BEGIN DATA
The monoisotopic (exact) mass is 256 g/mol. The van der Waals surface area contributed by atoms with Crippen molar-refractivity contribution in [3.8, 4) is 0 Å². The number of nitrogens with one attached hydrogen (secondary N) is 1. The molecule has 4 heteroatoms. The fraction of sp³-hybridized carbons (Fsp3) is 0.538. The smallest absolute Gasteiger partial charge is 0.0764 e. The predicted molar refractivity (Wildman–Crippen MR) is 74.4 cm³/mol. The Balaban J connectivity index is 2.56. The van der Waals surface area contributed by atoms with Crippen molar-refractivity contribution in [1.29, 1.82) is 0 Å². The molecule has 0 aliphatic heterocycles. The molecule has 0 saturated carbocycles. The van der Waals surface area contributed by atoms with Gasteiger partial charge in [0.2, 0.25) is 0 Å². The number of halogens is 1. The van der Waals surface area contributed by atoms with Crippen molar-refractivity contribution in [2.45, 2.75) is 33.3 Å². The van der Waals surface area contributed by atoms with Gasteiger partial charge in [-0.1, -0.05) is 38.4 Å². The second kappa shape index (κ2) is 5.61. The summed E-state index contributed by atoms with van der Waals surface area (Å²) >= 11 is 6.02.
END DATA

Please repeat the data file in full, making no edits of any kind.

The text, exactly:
The monoisotopic (exact) mass is 256 g/mol. The van der Waals surface area contributed by atoms with Crippen molar-refractivity contribution in [3.8, 4) is 0 Å². The number of nitrogens with one attached hydrogen (secondary N) is 1. The molecule has 4 heteroatoms. The fraction of sp³-hybridized carbons (Fsp3) is 0.538. The smallest absolute Gasteiger partial charge is 0.0764 e. The predicted molar refractivity (Wildman–Crippen MR) is 74.4 cm³/mol. The Balaban J connectivity index is 2.56. The van der Waals surface area contributed by atoms with Crippen molar-refractivity contribution in [1.29, 1.82) is 0 Å². The molecule has 0 aliphatic heterocycles. The molecule has 0 saturated carbocycles. The van der Waals surface area contributed by atoms with Gasteiger partial charge in [0.2, 0.25) is 0 Å². The number of halogens is 1. The van der Waals surface area contributed by atoms with Crippen molar-refractivity contribution in [2.45, 2.75) is 33.3 Å². The van der Waals surface area contributed by atoms with Gasteiger partial charge in [-0.1, -0.05) is 38.4 Å². The second kappa shape index (κ2) is 5.61. The summed E-state index contributed by atoms with van der Waals surface area (Å²) >= 11 is 6.02.